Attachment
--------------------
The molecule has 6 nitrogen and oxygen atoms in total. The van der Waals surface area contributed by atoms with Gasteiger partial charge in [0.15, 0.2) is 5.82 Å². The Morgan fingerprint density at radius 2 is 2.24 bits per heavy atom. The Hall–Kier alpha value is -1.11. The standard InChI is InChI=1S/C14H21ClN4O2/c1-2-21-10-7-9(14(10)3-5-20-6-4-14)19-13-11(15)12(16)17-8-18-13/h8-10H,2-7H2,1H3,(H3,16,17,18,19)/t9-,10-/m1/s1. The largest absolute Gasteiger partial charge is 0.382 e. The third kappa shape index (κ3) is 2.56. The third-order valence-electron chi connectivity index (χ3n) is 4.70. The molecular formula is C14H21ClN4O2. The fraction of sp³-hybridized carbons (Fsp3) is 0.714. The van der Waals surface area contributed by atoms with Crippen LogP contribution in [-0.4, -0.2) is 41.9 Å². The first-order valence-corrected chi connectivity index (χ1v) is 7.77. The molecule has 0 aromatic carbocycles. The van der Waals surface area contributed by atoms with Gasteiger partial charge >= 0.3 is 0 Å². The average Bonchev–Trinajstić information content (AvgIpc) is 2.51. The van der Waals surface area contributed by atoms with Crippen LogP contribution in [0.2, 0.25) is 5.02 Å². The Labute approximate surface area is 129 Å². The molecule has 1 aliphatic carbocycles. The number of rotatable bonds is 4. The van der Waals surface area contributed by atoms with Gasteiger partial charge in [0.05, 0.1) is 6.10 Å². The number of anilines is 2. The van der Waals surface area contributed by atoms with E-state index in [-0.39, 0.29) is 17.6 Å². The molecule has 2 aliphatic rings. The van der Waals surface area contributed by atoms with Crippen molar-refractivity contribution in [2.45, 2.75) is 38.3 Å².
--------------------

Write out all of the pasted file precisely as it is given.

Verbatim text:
The molecule has 6 nitrogen and oxygen atoms in total. The van der Waals surface area contributed by atoms with Gasteiger partial charge in [0.15, 0.2) is 5.82 Å². The Morgan fingerprint density at radius 2 is 2.24 bits per heavy atom. The Hall–Kier alpha value is -1.11. The standard InChI is InChI=1S/C14H21ClN4O2/c1-2-21-10-7-9(14(10)3-5-20-6-4-14)19-13-11(15)12(16)17-8-18-13/h8-10H,2-7H2,1H3,(H3,16,17,18,19)/t9-,10-/m1/s1. The largest absolute Gasteiger partial charge is 0.382 e. The third kappa shape index (κ3) is 2.56. The third-order valence-electron chi connectivity index (χ3n) is 4.70. The molecular formula is C14H21ClN4O2. The fraction of sp³-hybridized carbons (Fsp3) is 0.714. The van der Waals surface area contributed by atoms with Crippen LogP contribution in [-0.4, -0.2) is 41.9 Å². The first-order valence-corrected chi connectivity index (χ1v) is 7.77. The molecule has 0 aromatic carbocycles. The van der Waals surface area contributed by atoms with Gasteiger partial charge >= 0.3 is 0 Å². The average Bonchev–Trinajstić information content (AvgIpc) is 2.51. The van der Waals surface area contributed by atoms with Crippen LogP contribution in [0.2, 0.25) is 5.02 Å². The Labute approximate surface area is 129 Å². The molecule has 1 aliphatic carbocycles. The number of rotatable bonds is 4. The van der Waals surface area contributed by atoms with Gasteiger partial charge in [0.05, 0.1) is 6.10 Å². The number of anilines is 2. The van der Waals surface area contributed by atoms with E-state index in [-0.39, 0.29) is 17.6 Å². The molecule has 2 aliphatic rings. The van der Waals surface area contributed by atoms with Crippen molar-refractivity contribution in [2.45, 2.75) is 38.3 Å².